Because of the fact that the longitudinal conveyors are driven independently from the machine drive of the warp knitting machine, the flexibility of their drives is a given to the extent that when the weft insertion system has been halted, the next weft thread to be delivered is not located in the vincinity of the forwarding sinker which undergoes a movement during each stitch forming cycle. Thereby, in a preferred manner, it is possible to shape the delivery of the weft threads in such a manner so that the knitting elements which are required during the stitch forming cycle, especially the forwarding sinker, are not impaired with regard to the delivered or to be delivered weft threads. Thereby an optimization of the stitch forming process is possible in that the movement of the individual threads that participate in the stitch forming process are better tuned to each other.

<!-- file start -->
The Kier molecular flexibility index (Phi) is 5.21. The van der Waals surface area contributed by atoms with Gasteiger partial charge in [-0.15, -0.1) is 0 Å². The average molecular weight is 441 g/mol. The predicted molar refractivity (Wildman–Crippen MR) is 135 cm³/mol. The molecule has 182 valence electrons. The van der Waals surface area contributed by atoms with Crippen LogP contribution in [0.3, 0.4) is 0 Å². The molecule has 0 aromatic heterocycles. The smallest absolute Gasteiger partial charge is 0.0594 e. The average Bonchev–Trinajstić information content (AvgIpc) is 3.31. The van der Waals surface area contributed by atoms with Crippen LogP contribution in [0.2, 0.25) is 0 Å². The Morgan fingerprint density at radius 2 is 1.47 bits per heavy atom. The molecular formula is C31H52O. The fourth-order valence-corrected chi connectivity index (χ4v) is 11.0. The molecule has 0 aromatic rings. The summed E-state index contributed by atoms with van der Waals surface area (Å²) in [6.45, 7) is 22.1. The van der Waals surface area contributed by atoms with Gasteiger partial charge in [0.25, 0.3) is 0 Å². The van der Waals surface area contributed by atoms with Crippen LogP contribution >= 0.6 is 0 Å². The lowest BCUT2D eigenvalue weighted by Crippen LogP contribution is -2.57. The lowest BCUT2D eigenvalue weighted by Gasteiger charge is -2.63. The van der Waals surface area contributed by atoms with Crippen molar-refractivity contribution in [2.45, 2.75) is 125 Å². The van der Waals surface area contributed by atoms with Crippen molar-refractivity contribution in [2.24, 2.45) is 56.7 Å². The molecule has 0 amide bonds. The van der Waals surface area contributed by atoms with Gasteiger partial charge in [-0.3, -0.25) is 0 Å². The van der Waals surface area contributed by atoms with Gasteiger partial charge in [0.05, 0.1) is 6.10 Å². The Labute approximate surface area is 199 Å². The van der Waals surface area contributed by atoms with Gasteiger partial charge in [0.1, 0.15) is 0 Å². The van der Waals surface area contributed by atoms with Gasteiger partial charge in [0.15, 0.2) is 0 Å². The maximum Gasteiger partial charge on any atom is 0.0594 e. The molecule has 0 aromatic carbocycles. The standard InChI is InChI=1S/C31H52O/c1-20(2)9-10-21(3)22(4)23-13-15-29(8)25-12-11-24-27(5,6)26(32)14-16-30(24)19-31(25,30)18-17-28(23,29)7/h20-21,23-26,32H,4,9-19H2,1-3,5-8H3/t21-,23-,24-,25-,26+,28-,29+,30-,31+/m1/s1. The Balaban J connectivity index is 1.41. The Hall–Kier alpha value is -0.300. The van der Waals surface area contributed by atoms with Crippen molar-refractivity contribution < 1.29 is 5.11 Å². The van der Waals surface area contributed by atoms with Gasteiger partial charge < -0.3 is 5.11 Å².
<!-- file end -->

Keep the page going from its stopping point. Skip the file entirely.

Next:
According to a second aspect of the invention, a warp knitting machine has been provided for the production of a knitted fabric including a machine drive, a weft thread insertion system including a weft carriage and longitudinal conveyors having their own drives and being located on at least both sides of the working width of the knitted fabric, whereby weft thread holders for the holding of weft threads are provided on the longitudinal conveyors which have been laid-into the weft thread holders by way of the weft thread insertion system and whereby the weft threads, by way of a movement of the longitudinal conveyors can be inserted into the area of the knitting needles. According to the invention, the drive for the longitudinal vonveyors is independent from the machine drive and is computer controlled, which thereby transfers a movement to the longitudinal conveyors at least between individual weft threads and at least at times intermittently and/or continuously with at least at times varying speeds. It is also possible , however, that the longitudinal conveyors are controlled by a computer in such a manner so that the weft threads in the area of the knitting elements execute an optimal movement with regard to the stitch forming process. With such an inventive warp knitting machine it is possible to produce a knitted fabric having an indefinite long and freely selectable weft thread pattern repeat. This results in an indefinite flexibility and pattern multiplicity.